Here we are, nearly 44 years after its last Major League game, and I'm thinking about Crosley Field, which joins Tiger Stadium as my two favorite ballparks that don't exist anymore. I'm thinking about Crosley Field, because various groups in Houston are scrambling like Cesar Cedeno around third base to keep bulldozers from crashing into the side of the Astrodome any time soon.
That is so cool. The Astros have spent the past 14 seasons inside their splendid new place called Minute Maid Park. There also isn't a consensus as to what to do with the Astrodome, which opened in 1965 as the "Eighth Wonder of the World," along the way to creating the first indoor baseball games. Still, with the old place gasping for breath these days, those various groups in Houston rejoiced earlier this month after the National Park Service (NPS) used a defibrillator on the Astrodome by adding it to the National Register of Historic Places.
That NPS designation doesn't mean county and city officials have lost their rights to decide the Astrodome's fate. It also doesn't mean those various preservation groups should stop searching for financial solutions to keep those bulldozers away. It means the Astrodome is now eligible for significant economic help from the feds through tax credits and other things, but it mostly means there is a decent chance the Astrodome isn't going anywhere.
I'm jealous. As the traditionalist of traditionalists in sports, I wish these potential Astrodome saviors could climb into a time tunnel to save Crosley Field and Tiger Stadium from the future. Not only that, let's hope those saviors are around if -- or should I say "when"? -- evil folks talk of going after Wrigley Field and Fenway Park again. Such talk won't happen this decade, and maybe not the next.
But you know it will happen.
It happened to Crosley Field, the Reds' quaint home in Cincinnati from April 1912 through June 1970. Crosley remains deep in my soul: the terrace that was the left-field warning track, the sun/moon deck in right, the gigantic Longines scoreboard that was the center-field wall, the wonderful smell of freshly cut grass, brats on the grill and popcorn. My two brothers and I lived at Crosley during the summertime, and we went to the last Saturday afternoon game played at the place. I have a picture on a wall at my house of the final at-bat at Crosley on June 24, 1970, when the Reds beat the Giants. Plus, I have an original seat from Crosley sitting solid and red in my home-office room.
Anyway, without anything as effective as these Astrodome groups operating in an attempt to save its sacred walls and foundations, Crosley Field was demolished within two years after its last game. Oh, well. At least Tiger Stadium lasted nine years before it was sent tumbling to the ground. It survived that long, because similar to Houston right now, Detroit had a number of entities back then trying to keep Tiger Stadium relevant as a facility for as long as possible.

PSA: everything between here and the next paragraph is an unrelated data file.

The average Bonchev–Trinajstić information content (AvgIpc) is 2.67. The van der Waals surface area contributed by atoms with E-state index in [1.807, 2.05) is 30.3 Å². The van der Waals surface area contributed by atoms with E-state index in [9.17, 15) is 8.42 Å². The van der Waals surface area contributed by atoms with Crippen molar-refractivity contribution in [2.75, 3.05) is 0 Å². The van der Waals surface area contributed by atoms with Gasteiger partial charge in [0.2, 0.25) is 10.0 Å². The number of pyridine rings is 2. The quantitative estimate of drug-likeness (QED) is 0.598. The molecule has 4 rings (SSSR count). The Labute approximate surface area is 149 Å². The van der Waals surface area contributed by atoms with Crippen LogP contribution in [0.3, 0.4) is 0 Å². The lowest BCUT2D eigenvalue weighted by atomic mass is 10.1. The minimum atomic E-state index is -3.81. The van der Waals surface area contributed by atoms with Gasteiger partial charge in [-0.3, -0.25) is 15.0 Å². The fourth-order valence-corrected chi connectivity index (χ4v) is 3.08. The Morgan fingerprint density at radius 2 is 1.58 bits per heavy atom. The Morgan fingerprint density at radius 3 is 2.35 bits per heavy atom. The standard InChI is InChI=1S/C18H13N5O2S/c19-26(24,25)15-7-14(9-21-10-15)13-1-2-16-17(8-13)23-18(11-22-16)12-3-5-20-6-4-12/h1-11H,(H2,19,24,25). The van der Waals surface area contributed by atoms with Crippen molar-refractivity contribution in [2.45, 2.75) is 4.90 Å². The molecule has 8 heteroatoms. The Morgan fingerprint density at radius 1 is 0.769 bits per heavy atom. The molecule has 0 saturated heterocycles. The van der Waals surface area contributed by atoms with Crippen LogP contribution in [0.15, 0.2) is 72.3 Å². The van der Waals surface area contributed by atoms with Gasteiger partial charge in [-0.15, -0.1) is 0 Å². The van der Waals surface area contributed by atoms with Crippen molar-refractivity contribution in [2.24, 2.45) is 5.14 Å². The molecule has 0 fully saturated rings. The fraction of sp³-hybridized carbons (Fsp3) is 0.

Some sought to turn parts of Tiger Stadium into condominiums, with hopes of keeping the field of Ty Cobb, Al Kaline and Lou Whitaker intact as a way to attract sentimental tenants. Then came rumblings about turning Tiger Stadium into a Minor League ballpark with space for conventions and a museum dedicated to the old team. When all of that failed, there was an attempt to make Tiger Stadium a haven for soccer. There even was speculation that it would help Detroit get a Major League Soccer franchise, but it didn't happen.
So Tiger Stadium went the way of Ebbets Field, the Polo Grounds, Forbes Field and other ballparks built in the early 20th century.
In addition, other Major League ballparks came and went without much of a fight in their communities. There was Milwaukee County Stadium, for instance, built during the early 1950s for the Braves' move from Boston to southeastern Wisconsin. It was more functional than wonderful. It's charm solely was derived from hosting the Vince Lombardi Packers a couple of times during each NFL season while serving as the baseball home of future Hall of Famers Hank Aaron, Eddie Mathews and Warren Spahn. Milwaukee County Stadium was closed after the 2000 season, and then it was soon demolished to become a parking lot for the significantly more captivating Miller Park that opened nearby.
Speaking of Aaron, he made Atlanta-Fulton County Stadium famous for a lot of reasons after it was built for the Braves' 1966 move to Georgia. Most noticeably, on April 8, 1974, he slammed homer No. 715 over the left-center-field wall to become baseball's all-time home run king.
Even though Atlanta-Fulton County Stadium was torn down near the end of the 1997 season, when the Braves were spending their first year at Turner Field, the spot where Aaron's No. 715 landed is preserved by a large plaque in a parking lot next to its replacement.
That plaque represents the old place. Which reminds me of something else involving Crosley Field: It sort of lives as a new place these days. Local officials of a Cincinnati suburb decided in the late 1980s to build a replica of Crosley by using as many of its original artifacts as possible. They even recreated the scoreboard in center field, and then they offered use of the new Crosley to youth leagues. My brother, Dennis, lives in Cincinnati, and his son, Sam, played one of his high school games at the new Crosley.
It inspires memories of the old Crosley, but these groups in Houston want something more than a recreation of the old Astrodome.
They want to keep the real thing.
Terence Moore is a columnist for MLB.com. This story was not subject to the approval of Major League Baseball or its clubs.